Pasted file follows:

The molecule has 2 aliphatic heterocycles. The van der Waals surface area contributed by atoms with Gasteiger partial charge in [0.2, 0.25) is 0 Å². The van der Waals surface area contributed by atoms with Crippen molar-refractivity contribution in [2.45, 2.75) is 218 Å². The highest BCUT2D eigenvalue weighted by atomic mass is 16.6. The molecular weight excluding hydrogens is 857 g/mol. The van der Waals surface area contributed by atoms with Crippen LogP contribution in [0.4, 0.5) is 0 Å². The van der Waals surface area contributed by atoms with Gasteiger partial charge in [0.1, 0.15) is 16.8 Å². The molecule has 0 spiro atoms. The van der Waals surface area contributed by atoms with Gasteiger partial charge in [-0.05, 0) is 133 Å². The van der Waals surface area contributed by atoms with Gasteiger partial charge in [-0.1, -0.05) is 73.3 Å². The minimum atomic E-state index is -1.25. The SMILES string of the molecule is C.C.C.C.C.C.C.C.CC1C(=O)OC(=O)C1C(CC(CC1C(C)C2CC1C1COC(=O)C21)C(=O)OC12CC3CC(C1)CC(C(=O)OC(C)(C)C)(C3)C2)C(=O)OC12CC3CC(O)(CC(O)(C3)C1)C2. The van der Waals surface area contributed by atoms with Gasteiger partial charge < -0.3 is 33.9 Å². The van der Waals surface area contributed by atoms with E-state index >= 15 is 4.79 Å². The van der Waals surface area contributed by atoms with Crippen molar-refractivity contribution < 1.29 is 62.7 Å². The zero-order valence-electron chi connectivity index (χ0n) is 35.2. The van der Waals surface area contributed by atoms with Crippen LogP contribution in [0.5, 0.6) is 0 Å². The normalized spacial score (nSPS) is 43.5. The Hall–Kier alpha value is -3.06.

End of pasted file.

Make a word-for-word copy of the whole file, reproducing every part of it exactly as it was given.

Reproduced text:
The molecule has 2 aliphatic heterocycles. The van der Waals surface area contributed by atoms with Gasteiger partial charge in [0.2, 0.25) is 0 Å². The van der Waals surface area contributed by atoms with Crippen molar-refractivity contribution in [2.45, 2.75) is 218 Å². The highest BCUT2D eigenvalue weighted by atomic mass is 16.6. The molecular weight excluding hydrogens is 857 g/mol. The van der Waals surface area contributed by atoms with Crippen LogP contribution in [0.4, 0.5) is 0 Å². The van der Waals surface area contributed by atoms with Gasteiger partial charge in [0.1, 0.15) is 16.8 Å². The molecule has 0 spiro atoms. The van der Waals surface area contributed by atoms with Gasteiger partial charge in [-0.05, 0) is 133 Å². The van der Waals surface area contributed by atoms with Gasteiger partial charge in [-0.1, -0.05) is 73.3 Å². The minimum atomic E-state index is -1.25. The SMILES string of the molecule is C.C.C.C.C.C.C.C.CC1C(=O)OC(=O)C1C(CC(CC1C(C)C2CC1C1COC(=O)C21)C(=O)OC12CC3CC(C1)CC(C(=O)OC(C)(C)C)(C3)C2)C(=O)OC12CC3CC(O)(CC(O)(C3)C1)C2. The van der Waals surface area contributed by atoms with Gasteiger partial charge < -0.3 is 33.9 Å². The van der Waals surface area contributed by atoms with E-state index >= 15 is 4.79 Å². The van der Waals surface area contributed by atoms with Crippen molar-refractivity contribution < 1.29 is 62.7 Å². The zero-order valence-electron chi connectivity index (χ0n) is 35.2. The van der Waals surface area contributed by atoms with Crippen LogP contribution in [0.5, 0.6) is 0 Å². The normalized spacial score (nSPS) is 43.5. The Hall–Kier alpha value is -3.06.